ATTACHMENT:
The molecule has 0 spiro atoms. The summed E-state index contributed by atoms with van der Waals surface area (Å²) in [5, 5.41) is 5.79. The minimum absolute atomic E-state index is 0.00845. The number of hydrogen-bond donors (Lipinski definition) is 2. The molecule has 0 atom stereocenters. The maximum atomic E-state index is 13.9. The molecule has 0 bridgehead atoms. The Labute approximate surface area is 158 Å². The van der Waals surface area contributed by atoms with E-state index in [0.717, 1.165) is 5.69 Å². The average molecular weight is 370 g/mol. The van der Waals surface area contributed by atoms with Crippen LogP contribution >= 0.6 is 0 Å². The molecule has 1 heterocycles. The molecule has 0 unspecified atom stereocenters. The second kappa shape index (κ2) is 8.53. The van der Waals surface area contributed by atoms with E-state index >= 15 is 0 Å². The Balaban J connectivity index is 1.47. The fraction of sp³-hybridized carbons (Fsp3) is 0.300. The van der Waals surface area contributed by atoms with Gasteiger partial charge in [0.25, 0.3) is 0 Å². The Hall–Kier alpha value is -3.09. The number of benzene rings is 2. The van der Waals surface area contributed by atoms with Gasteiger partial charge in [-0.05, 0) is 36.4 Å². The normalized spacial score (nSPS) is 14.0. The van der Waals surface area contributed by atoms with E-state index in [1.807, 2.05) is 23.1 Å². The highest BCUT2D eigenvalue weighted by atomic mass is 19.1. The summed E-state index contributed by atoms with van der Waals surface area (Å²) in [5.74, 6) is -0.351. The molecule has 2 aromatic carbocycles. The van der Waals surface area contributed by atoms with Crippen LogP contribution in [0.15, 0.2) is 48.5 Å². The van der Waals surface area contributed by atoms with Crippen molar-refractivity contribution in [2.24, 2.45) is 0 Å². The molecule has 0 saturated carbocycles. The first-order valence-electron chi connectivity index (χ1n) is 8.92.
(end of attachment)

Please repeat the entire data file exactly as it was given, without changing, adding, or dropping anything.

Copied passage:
The molecule has 0 spiro atoms. The summed E-state index contributed by atoms with van der Waals surface area (Å²) in [5, 5.41) is 5.79. The minimum absolute atomic E-state index is 0.00845. The number of hydrogen-bond donors (Lipinski definition) is 2. The molecule has 0 atom stereocenters. The maximum atomic E-state index is 13.9. The molecule has 0 bridgehead atoms. The Labute approximate surface area is 158 Å². The van der Waals surface area contributed by atoms with E-state index in [0.717, 1.165) is 5.69 Å². The average molecular weight is 370 g/mol. The van der Waals surface area contributed by atoms with Crippen LogP contribution >= 0.6 is 0 Å². The molecule has 1 heterocycles. The molecule has 0 unspecified atom stereocenters. The second kappa shape index (κ2) is 8.53. The van der Waals surface area contributed by atoms with E-state index >= 15 is 0 Å². The Balaban J connectivity index is 1.47. The fraction of sp³-hybridized carbons (Fsp3) is 0.300. The van der Waals surface area contributed by atoms with Gasteiger partial charge in [0.25, 0.3) is 0 Å². The Hall–Kier alpha value is -3.09. The number of benzene rings is 2. The van der Waals surface area contributed by atoms with Gasteiger partial charge in [-0.05, 0) is 36.4 Å². The normalized spacial score (nSPS) is 14.0. The van der Waals surface area contributed by atoms with E-state index in [1.807, 2.05) is 23.1 Å². The highest BCUT2D eigenvalue weighted by atomic mass is 19.1. The summed E-state index contributed by atoms with van der Waals surface area (Å²) in [5.74, 6) is -0.351. The molecule has 2 aromatic carbocycles. The van der Waals surface area contributed by atoms with Crippen LogP contribution in [0.15, 0.2) is 48.5 Å². The van der Waals surface area contributed by atoms with Crippen molar-refractivity contribution in [2.24, 2.45) is 0 Å². The molecule has 0 saturated carbocycles. The first-order valence-electron chi connectivity index (χ1n) is 8.92.